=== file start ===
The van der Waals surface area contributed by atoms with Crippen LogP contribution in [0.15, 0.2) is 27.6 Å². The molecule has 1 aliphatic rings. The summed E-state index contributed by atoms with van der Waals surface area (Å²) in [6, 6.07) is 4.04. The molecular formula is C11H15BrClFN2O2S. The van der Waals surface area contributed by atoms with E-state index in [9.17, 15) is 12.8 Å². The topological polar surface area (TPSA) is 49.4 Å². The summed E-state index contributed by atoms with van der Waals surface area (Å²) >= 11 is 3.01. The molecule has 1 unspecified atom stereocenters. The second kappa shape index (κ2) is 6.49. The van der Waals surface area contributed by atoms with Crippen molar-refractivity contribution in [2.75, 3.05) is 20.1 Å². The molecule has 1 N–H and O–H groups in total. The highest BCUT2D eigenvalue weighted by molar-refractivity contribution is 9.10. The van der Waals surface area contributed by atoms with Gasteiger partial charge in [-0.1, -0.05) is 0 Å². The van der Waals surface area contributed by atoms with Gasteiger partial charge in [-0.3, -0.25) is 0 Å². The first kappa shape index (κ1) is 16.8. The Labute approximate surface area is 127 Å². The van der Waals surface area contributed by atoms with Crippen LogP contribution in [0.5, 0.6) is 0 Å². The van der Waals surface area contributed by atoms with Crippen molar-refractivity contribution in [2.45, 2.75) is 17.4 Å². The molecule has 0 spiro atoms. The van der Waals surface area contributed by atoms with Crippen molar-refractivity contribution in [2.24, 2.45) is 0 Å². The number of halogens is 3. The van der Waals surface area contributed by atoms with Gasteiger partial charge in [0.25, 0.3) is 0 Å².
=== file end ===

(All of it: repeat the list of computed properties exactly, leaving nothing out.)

The van der Waals surface area contributed by atoms with Crippen LogP contribution in [0.15, 0.2) is 27.6 Å². The molecule has 1 aliphatic rings. The summed E-state index contributed by atoms with van der Waals surface area (Å²) in [6, 6.07) is 4.04. The molecular formula is C11H15BrClFN2O2S. The van der Waals surface area contributed by atoms with E-state index in [9.17, 15) is 12.8 Å². The topological polar surface area (TPSA) is 49.4 Å². The summed E-state index contributed by atoms with van der Waals surface area (Å²) >= 11 is 3.01. The molecule has 1 unspecified atom stereocenters. The second kappa shape index (κ2) is 6.49. The van der Waals surface area contributed by atoms with Crippen molar-refractivity contribution in [2.75, 3.05) is 20.1 Å². The molecule has 1 N–H and O–H groups in total. The highest BCUT2D eigenvalue weighted by molar-refractivity contribution is 9.10. The van der Waals surface area contributed by atoms with Gasteiger partial charge in [-0.1, -0.05) is 0 Å². The van der Waals surface area contributed by atoms with Gasteiger partial charge in [-0.3, -0.25) is 0 Å². The first kappa shape index (κ1) is 16.8. The Labute approximate surface area is 127 Å². The van der Waals surface area contributed by atoms with Crippen LogP contribution in [0.5, 0.6) is 0 Å². The van der Waals surface area contributed by atoms with Crippen molar-refractivity contribution in [2.45, 2.75) is 17.4 Å². The molecule has 0 spiro atoms. The van der Waals surface area contributed by atoms with Crippen molar-refractivity contribution in [2.24, 2.45) is 0 Å². The number of halogens is 3. The van der Waals surface area contributed by atoms with Gasteiger partial charge in [0.25, 0.3) is 0 Å².